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January 13, 2006, 6:52 pm
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how secure is the data traversing the network or internet
from server to client?
For example if a user had no security set up on their personal PC but they
visit a site that is protected via Verisign HTTPS
Also how secure is using something like Verizon's broadband wireless
Re: data security
The secure server works in conjunction with your web browser to
encrypt traffic both ways. When you see a little locked padlock at
the bottom of your browser, generally you can expect that this
encryption is taking place.
How secure is this encryption method? I'll leave that some be
answered by some of the smart people in this group.
But whatever the strength, this is what most people rely upon when
using a secured server to do their Internet banking, webmail, etc.
They would need a browser capable of doing the 128 bit encryption that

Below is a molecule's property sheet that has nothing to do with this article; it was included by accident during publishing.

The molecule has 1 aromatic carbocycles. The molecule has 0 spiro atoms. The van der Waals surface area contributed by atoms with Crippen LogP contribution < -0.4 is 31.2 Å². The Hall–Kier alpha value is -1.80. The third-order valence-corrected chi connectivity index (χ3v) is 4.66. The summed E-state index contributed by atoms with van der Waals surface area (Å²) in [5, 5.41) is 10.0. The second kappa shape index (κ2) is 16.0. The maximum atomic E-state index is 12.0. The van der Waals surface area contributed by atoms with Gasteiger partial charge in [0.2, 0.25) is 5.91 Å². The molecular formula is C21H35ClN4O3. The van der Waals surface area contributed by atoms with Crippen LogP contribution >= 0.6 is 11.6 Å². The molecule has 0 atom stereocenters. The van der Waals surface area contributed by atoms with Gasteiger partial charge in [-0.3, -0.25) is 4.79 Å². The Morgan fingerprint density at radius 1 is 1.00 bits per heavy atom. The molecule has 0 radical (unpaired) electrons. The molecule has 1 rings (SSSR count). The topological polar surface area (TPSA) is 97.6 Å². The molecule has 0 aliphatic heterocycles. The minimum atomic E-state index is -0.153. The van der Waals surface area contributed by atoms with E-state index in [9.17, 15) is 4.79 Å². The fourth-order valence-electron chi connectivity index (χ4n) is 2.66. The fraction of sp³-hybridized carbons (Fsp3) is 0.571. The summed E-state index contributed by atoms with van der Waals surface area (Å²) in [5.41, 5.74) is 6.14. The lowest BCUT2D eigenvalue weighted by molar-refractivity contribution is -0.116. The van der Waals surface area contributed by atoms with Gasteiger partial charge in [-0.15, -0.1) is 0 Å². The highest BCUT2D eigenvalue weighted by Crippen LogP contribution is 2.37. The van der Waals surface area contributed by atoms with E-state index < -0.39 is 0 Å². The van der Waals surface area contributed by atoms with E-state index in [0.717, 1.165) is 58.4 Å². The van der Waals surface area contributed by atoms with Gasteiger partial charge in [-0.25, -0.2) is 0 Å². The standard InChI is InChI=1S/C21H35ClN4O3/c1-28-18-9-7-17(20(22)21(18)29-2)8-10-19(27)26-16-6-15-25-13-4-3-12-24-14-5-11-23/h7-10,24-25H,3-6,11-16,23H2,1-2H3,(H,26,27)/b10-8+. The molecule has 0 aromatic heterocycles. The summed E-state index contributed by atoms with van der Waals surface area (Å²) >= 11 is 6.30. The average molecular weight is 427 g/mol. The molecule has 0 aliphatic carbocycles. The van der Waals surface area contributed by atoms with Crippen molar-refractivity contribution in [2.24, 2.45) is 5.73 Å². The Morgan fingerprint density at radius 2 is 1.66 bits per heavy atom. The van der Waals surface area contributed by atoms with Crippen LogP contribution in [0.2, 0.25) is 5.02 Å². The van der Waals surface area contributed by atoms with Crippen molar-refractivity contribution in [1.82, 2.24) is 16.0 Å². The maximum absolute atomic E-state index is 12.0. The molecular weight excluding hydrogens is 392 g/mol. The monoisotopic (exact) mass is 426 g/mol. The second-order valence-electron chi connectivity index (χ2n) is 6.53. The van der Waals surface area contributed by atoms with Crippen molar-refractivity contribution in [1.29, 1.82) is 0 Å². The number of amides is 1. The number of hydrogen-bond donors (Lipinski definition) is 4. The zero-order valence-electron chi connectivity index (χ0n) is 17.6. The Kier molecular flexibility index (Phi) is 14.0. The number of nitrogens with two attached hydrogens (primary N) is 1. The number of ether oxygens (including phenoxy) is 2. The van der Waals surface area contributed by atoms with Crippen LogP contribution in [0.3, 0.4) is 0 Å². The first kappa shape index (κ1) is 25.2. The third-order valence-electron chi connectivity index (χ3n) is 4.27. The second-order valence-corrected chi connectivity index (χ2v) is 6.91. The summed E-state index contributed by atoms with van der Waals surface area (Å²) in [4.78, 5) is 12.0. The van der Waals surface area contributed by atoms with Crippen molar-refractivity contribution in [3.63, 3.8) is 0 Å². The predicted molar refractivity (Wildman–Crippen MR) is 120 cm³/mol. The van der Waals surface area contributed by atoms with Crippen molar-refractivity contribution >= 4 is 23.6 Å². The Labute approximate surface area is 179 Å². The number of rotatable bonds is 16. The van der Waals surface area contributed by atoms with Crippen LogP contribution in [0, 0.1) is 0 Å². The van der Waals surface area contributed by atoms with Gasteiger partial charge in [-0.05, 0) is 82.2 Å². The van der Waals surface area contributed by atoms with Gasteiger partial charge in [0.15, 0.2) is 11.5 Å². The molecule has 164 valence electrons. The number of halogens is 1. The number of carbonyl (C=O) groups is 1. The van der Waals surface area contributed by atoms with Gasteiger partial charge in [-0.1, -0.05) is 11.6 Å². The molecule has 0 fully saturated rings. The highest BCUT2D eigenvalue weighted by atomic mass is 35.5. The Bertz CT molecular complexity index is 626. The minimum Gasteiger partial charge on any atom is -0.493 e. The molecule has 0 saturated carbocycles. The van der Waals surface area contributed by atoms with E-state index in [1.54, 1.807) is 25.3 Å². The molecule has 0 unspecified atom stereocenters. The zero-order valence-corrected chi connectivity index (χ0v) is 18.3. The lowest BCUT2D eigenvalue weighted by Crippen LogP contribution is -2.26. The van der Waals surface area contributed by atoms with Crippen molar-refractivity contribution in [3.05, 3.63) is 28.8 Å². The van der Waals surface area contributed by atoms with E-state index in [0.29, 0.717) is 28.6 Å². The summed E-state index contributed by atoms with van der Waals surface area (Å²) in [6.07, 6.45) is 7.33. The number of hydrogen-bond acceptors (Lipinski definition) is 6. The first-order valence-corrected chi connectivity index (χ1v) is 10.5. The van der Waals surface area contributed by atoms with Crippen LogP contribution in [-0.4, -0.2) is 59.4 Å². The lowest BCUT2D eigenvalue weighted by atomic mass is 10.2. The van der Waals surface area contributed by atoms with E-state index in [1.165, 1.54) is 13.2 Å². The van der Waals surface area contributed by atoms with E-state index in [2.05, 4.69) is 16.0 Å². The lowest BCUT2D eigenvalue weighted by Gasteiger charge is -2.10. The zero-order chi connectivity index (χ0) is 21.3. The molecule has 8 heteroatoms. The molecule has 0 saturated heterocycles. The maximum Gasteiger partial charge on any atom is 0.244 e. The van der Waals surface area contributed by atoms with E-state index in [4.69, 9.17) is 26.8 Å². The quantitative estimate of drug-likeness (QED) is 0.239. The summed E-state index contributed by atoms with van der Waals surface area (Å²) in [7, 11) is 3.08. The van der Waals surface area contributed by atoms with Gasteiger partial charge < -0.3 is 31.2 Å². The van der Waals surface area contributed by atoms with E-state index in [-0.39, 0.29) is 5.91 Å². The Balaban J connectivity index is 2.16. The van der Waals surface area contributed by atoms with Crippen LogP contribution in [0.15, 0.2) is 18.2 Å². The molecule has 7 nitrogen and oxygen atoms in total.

is established when communicating with a secured server. These are
free (the obvious one being Microsoft Internet Explorer).
The Verisign part is just an expensive certificate that the owner of
the server must buy to supposedly convince users of his/her system
that they are who they say they are.
There was a saying during WWII that "all wireless is treason". Though
Verizon's service may or may not be encrypted, the fact that it
sending and receiving packets wirelessly over a wide geographic area
makes it less secure than a dedicated landline Internet connection.
There are many, many Internet applications that may carry sensitive
material (e-mail for one) that are not necessarily encrypted. It's
sort of like giving credit card numbers out over an analog cell phone.
Some people don't have a problem with this, but most tech-savvy people
know that there are bad guys out there with easy-to-modify Radio Shack
800 Mhz scanners that can hear their conversations, even though the
government says that this is illegal.
Most of the network adminstrators that I know are still (rightly so)
paranoid over using wireless connections for their corporate computer
systems that carry sensitive material. The real world effect though,
is that often convenience wins out and everybody wants their WI-FI
hotspots. The average user has very little concern for security.
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